The 13th-century scholar Thomas Aquinas, regarded as one of the most eminent medieval philosophers and theologians, offered a biting critique of Islam based in large part on the questionable character and methods of its founder, Mohammed.
According to Aquinas, Islam appealed to ignorant, brutish, carnal men and spread not by the power of its arguments or divine grace but by the power of the sword.
Aquinas, a keen observer of the human condition, was familiar with the chief works of the Muslim philosophers of his day–including Avicenna, Algazel, and Averroes–and engaged them in his writings.
Since Islam was founded and spread in the seventh century, Aquinas—considered by Catholics as a saint and doctor of the Church—lived in a period closer to that of Mohammed than to our own day.
In one of his most significant works, the voluminous Summa contra gentiles, which Aquinas wrote between 1258 and 1264 AD, the scholar argued for the truth of Christianity against other belief systems, including Islam.
Aquinas contrasts the spread of Christianity with that of Islam, arguing that much of Christianity’s early success stemmed from widespread belief in the miracles of Jesus, whereas the spread of Islam was worked through the promise of sensual pleasures and the violence of the sword.
Mohammad, Aquinas wrote, “seduced the people by promises of carnal pleasure to which the concupiscence of the flesh goads us. His teaching also contained precepts that were in conformity with his promises, and he gave free rein to carnal pleasure.”
Such an offer, Aquinas contended, appealed to a certain type of person of limited virtue and wisdom.
“In all this, as is not unexpected, he was obeyed by carnal men,” he wrote. “As for proofs of the truth of his doctrine, he brought forward only such as could be grasped by the natural ability of anyone with a very modest wisdom. Indeed, the truths that he taught he mingled with many fables and with doctrines of the greatest falsity.”
Because of the weakness of Islam’s contentions, Aquinas argued, “no wise men, men trained in things divine and human, believed in him from the beginning.” Instead, those who believed in him “were brutal men and desert wanderers, utterly ignorant of all divine teaching, through whose numbers Muhammad forced others to become his followers by the violence of his arms.”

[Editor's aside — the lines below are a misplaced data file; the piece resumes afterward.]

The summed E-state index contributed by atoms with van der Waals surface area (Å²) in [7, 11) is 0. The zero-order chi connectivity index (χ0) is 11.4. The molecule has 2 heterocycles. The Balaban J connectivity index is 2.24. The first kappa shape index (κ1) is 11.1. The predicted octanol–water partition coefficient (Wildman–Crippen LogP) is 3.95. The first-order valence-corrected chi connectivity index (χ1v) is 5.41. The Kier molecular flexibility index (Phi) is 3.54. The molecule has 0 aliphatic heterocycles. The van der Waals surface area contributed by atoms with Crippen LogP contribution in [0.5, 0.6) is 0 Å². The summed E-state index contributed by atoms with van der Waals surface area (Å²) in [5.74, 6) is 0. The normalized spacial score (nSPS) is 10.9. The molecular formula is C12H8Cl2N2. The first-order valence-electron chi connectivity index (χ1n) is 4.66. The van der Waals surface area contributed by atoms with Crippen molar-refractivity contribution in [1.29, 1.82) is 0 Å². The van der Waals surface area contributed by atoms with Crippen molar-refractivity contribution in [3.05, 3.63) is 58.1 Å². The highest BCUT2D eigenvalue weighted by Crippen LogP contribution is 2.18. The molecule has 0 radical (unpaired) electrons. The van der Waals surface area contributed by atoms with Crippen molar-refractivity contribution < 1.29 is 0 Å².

Islam’s violent methods of propagation were especially unconvincing to Aquinas, since he found that the use of such force does not prove the truth of one’s claims, and are the means typically used by evil men.
“Mohammad said that he was sent in the power of his arms,” Aquinas wrote, “which are signs not lacking even to robbers and tyrants.”
At the time Aquinas was writing, Islam was generally considered a Christian heresy, since it drew so heavily on Christian texts and beliefs. Aquinas wrote that Mohammed “perverts almost all the testimonies of the Old and New Testaments by making them into fabrications of his own, as can be seen by anyone who examines his law.”
According to the noted historian Hilaire Belloc, Islam “began as a heresy, not as a new religion. It was not a pagan contrast with the Church; it was not an alien enemy. It was a perversion of Christian doctrine. Its vitality and endurance soon gave it the appearance of a new religion, but those who were contemporary with its rise saw it for what it was—not a denial, but an adaptation and a misuse, of the Christian thing.”
In his Summa contra gentiles, Aquinas ends his argument against Islam by offering a backhanded compliment to Mohammed, noting that he had to keep his followers ignorant in order for them to remain faithful.
It was, Aquinas wrote, “a shrewd decision on his part to forbid his followers to read the Old and New Testaments, lest these books convict him of falsity.”
“It is thus clear that those who place any faith in his words believe foolishly,” he wrote.
Follow Thomas D. Williams on Twitter @tdwilliamsrome